The GIS analyst job description requires a candidate who is skilled in reading and interpreting data, data entry and mapmaking. Though the roles of the GIS analyst vary somewhat based upon the company for which he or she works, they all analyze geographical information in a way that benefits his or her employer.
A GIS analyst uses various systems and technologies to create and maintain maps which can be combined with data that is geographically referenced.
Essential Duties and Responsibilities of a GIS Analyst
•Maintains and administers various GIS systems.
•Assigns addresses for new construction projects and perform field verifications of existing addresses.
•Prepares GIS layers, applications and data sets for various departments, both internal and external.
•Verifies legal deed descriptions and confirms the placement of property lines.
•Analyzes various operations within an agency to determine issues and adapts GIS applications to suit.
•Performs administrative duties including creating budgets, ordering equipment or supplies, reviewing invoices, writing grants and preparing contracts.
•Creates tax maps for governmental use.
•Maintains databases and ensures that these databases are up to date and accurate.
•Gathers field data for use in various mapping applications which may include local 911 systems and others.
•Prints maps and map books following standard formats.
•Produces maps and blueprints for use by government agencies, companies and the general public.
Required Knowledge, Skills and Abilities
•Demonstrates a keen understanding of spatial data and algorithms.
•Shows the ability to enter data quickly, correctly and efficiently.
•Understands how to convert data from older sources such as maps and books into digital formats.
•Understands how to create and edit metadata.
•Possesses the ability to build models in order to create an efficient workflow.
•Demonstrates a vast knowledge of cartography and at least some understanding of graphic design.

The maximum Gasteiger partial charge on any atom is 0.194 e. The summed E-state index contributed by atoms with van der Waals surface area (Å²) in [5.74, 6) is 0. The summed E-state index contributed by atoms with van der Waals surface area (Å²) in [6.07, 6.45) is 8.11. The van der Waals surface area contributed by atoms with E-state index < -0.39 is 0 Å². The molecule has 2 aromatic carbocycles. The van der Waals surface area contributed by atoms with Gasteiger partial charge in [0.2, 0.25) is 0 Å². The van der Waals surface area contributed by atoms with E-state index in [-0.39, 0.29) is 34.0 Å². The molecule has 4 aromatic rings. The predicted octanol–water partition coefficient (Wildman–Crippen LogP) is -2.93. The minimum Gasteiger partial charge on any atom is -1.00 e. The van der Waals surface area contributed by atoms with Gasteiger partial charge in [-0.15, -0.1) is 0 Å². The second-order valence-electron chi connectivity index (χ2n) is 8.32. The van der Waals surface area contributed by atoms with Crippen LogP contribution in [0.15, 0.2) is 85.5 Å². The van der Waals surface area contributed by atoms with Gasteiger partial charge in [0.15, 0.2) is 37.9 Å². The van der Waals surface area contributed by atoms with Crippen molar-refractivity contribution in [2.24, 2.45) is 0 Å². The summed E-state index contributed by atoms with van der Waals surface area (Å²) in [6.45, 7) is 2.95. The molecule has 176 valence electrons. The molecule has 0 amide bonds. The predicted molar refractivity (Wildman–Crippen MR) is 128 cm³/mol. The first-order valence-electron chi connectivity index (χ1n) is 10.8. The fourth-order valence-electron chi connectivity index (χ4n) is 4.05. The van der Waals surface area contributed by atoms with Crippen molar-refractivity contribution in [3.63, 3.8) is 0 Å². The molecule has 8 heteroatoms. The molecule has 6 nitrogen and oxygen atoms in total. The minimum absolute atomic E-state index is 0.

Education and Experience
In order to work as a GIS analyst, a candidate should have a Bachelor’s or Master’s degree in a study such as geography, computer science, surveying and engineering, forestry or Earth science. As part of this, the candidate should look for courses that are specific to GIS and mapping. Courses such as statistics, cartography, geodes and GPS measurement and analysis are also beneficial. Potential GIS analysts should have some experience with mapmaking, surveying and computers.
The work environment of a GIS analyst is quite diverse since these individuals will spend time in the field collecting data as well as time in the office entering data, creating software or making maps. As such, it is possible that these individuals will be exposed to harsh climates from time to time and may be required to travel for extended periods. Most analysts work standard 40 hour workweeks, but this can fluctuate based upon the current project and the employer. For instance, if an analysis of a property line is needed for a court case, he or she may be required to work long hours until the project is complete.
Since a GIS analyst can work in a variety of settings, his or her salary can fluctuate based upon the employer. The average GIS analyst salary in the United States is $58,000 per year, but individuals who work for the federal government—such as for the IRS preparing tax maps—can earn up to $82,000 per year. Entry-level candidates and those working for small cities or townships will earn significantly less than the national average at about $32,000 per year, on average.